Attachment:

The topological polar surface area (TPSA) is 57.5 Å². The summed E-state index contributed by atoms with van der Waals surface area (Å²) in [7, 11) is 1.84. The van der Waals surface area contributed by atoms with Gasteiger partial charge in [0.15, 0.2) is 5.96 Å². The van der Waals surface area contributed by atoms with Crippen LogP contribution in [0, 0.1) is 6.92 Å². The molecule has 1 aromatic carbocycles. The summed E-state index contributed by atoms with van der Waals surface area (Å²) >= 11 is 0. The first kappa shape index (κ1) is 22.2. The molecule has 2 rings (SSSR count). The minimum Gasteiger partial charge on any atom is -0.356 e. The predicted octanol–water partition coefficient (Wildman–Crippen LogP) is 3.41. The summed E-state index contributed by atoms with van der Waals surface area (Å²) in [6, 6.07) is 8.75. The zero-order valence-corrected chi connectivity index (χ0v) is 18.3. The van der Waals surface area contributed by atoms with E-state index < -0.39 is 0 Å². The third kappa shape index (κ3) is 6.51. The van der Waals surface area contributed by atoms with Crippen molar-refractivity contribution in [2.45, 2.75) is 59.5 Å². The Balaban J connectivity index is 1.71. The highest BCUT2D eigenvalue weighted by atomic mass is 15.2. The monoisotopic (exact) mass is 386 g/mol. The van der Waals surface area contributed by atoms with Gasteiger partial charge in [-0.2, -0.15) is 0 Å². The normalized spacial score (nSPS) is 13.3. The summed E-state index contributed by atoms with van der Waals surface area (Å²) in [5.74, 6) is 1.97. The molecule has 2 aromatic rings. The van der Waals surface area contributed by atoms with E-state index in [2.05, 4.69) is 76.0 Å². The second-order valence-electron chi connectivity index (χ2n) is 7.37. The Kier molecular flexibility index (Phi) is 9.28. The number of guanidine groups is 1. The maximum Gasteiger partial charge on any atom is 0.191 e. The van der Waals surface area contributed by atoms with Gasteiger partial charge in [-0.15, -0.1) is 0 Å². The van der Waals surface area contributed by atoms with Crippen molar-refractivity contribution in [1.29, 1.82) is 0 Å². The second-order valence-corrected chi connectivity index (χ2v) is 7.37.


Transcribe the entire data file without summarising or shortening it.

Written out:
The topological polar surface area (TPSA) is 57.5 Å². The summed E-state index contributed by atoms with van der Waals surface area (Å²) in [7, 11) is 1.84. The van der Waals surface area contributed by atoms with Gasteiger partial charge in [0.15, 0.2) is 5.96 Å². The van der Waals surface area contributed by atoms with Crippen LogP contribution in [0, 0.1) is 6.92 Å². The molecule has 1 aromatic carbocycles. The summed E-state index contributed by atoms with van der Waals surface area (Å²) >= 11 is 0. The first kappa shape index (κ1) is 22.2. The molecule has 2 rings (SSSR count). The minimum Gasteiger partial charge on any atom is -0.356 e. The predicted octanol–water partition coefficient (Wildman–Crippen LogP) is 3.41. The summed E-state index contributed by atoms with van der Waals surface area (Å²) in [6, 6.07) is 8.75. The zero-order valence-corrected chi connectivity index (χ0v) is 18.3. The van der Waals surface area contributed by atoms with E-state index < -0.39 is 0 Å². The third kappa shape index (κ3) is 6.51. The van der Waals surface area contributed by atoms with Crippen molar-refractivity contribution in [2.45, 2.75) is 59.5 Å². The Balaban J connectivity index is 1.71. The highest BCUT2D eigenvalue weighted by atomic mass is 15.2. The monoisotopic (exact) mass is 386 g/mol. The van der Waals surface area contributed by atoms with Gasteiger partial charge in [-0.2, -0.15) is 0 Å². The normalized spacial score (nSPS) is 13.3. The summed E-state index contributed by atoms with van der Waals surface area (Å²) in [5.74, 6) is 1.97. The molecule has 2 aromatic rings. The van der Waals surface area contributed by atoms with E-state index in [2.05, 4.69) is 76.0 Å². The second-order valence-electron chi connectivity index (χ2n) is 7.37. The Kier molecular flexibility index (Phi) is 9.28. The number of guanidine groups is 1. The maximum Gasteiger partial charge on any atom is 0.191 e. The van der Waals surface area contributed by atoms with Gasteiger partial charge in [-0.15, -0.1) is 0 Å². The van der Waals surface area contributed by atoms with Crippen molar-refractivity contribution in [1.29, 1.82) is 0 Å². The second-order valence-corrected chi connectivity index (χ2v) is 7.37.